When discussing his pattern of life, Paul testifies, “And to the Jews I became as a Jew, that I might win Jews . . . to those who are without law, as without law . . . that I might win those who are without law; to the weak I became as weak, that I might win the weak. I have become all things to all men, that I might by all means save some. Now this I do for the gospel’s sake that I may be partaker of it with you” (1 Cor. 9:20–23).
What exactly does he mean by “become all things to all men, that I might by all means save some” and how does that relate to our personal evangelism?
The apostle Paul, by not requiring financial remunerations for his ministry, experienced a tremendous freedom from suspicion of mercenary motive (1 Cor. 9:18). But this was not the only way he subjected himself to the concern of others. Among Jews, he often kept their feasts and fasts and observed their customs and vows. He did not do this as a basis of salvation, for he knew such observances could not save him. Instead, he observed them as a manner of social life and national custom to avoid being offensive to those he desired to reach.
At the same time, when among the Gentiles who didn’t share the feelings and conviction of the Jews, Paul did not feel compelled to observe such ceremonies. Instead, he identified with them by quoting from their literature and even making reference to their altars (Acts 17:22–31). Even unto those who were weak or, in his opinion, overly scrupulous in their practices, he would attempt to accommodate himself to them. Paul is thus speaking in those verses in the context of the unbeliever’s culture and background.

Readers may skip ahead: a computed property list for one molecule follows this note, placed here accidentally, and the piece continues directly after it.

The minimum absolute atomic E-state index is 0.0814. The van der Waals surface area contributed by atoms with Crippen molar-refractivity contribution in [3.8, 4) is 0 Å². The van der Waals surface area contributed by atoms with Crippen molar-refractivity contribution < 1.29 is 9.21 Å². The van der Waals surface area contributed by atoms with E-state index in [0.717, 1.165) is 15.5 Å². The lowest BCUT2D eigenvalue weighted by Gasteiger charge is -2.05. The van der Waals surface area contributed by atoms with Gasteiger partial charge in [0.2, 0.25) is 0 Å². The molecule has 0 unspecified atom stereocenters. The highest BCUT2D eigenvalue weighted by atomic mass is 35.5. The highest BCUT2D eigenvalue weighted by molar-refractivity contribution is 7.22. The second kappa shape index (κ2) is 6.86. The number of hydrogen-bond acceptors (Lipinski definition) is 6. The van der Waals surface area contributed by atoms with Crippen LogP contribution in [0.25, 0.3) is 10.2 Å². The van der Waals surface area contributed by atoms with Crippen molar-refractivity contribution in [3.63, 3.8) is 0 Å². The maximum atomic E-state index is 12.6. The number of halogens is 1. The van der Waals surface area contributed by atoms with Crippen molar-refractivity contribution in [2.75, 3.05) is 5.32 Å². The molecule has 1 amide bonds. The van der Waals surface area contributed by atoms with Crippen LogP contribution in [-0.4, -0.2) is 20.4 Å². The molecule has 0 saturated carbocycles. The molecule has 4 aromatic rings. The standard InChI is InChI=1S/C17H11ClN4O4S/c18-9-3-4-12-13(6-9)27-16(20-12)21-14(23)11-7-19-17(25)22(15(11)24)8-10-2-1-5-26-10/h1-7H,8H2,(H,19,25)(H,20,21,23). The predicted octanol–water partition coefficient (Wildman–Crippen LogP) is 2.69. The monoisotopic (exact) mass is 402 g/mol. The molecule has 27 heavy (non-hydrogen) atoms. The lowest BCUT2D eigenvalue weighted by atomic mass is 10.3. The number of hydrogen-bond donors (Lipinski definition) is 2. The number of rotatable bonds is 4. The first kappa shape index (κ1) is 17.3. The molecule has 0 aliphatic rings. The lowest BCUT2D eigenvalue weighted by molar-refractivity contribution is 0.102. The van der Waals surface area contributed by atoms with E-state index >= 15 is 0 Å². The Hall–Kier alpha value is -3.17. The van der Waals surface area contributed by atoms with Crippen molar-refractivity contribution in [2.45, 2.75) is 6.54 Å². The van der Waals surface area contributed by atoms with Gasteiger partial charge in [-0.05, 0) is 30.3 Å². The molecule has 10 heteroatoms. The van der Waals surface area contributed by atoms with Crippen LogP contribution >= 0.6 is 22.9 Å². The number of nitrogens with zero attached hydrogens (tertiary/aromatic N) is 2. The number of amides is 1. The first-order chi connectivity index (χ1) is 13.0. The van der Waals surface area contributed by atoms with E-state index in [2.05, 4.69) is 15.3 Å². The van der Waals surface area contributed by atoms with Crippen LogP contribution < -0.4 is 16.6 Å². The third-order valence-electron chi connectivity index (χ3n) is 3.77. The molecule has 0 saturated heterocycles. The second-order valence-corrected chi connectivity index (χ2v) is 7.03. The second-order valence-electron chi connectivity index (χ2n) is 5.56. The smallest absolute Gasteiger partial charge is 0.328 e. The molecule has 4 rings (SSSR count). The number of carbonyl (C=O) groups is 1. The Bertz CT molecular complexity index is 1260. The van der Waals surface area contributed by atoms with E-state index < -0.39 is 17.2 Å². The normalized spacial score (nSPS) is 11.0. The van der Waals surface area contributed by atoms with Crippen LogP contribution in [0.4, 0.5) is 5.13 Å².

Unfortunately, the phrase “become all things to all men” has been misused today. Paul was not practicing a weak compliance with every wrong action or immoral practice. He was not approving the idea “when in Rome, do as the Romans do.” He was instead referring to matters of moral indifference, weak prejudice, or foolish scruples.
If your neighbor feels certain things should not be done on a Sunday, although you don’t share those convictions, would you give up those activities in order to reach the neighbor? If you go to dinner with a Hindu, who is a vegetarian, would you give up eating meat to be certain not to offend? If a fellow with whom you work has some rather odd idiosyncrasies, will you submit to them in order not to offend and reach this fellow worker for Christ?
Find out where the person is coming from and be willing to do what is encouraging and not offensive to reach the person for Christ. That person’s eternity matters a lot more than anything you might consider peculiar or unnecessary about his life, convictions, and attitudes.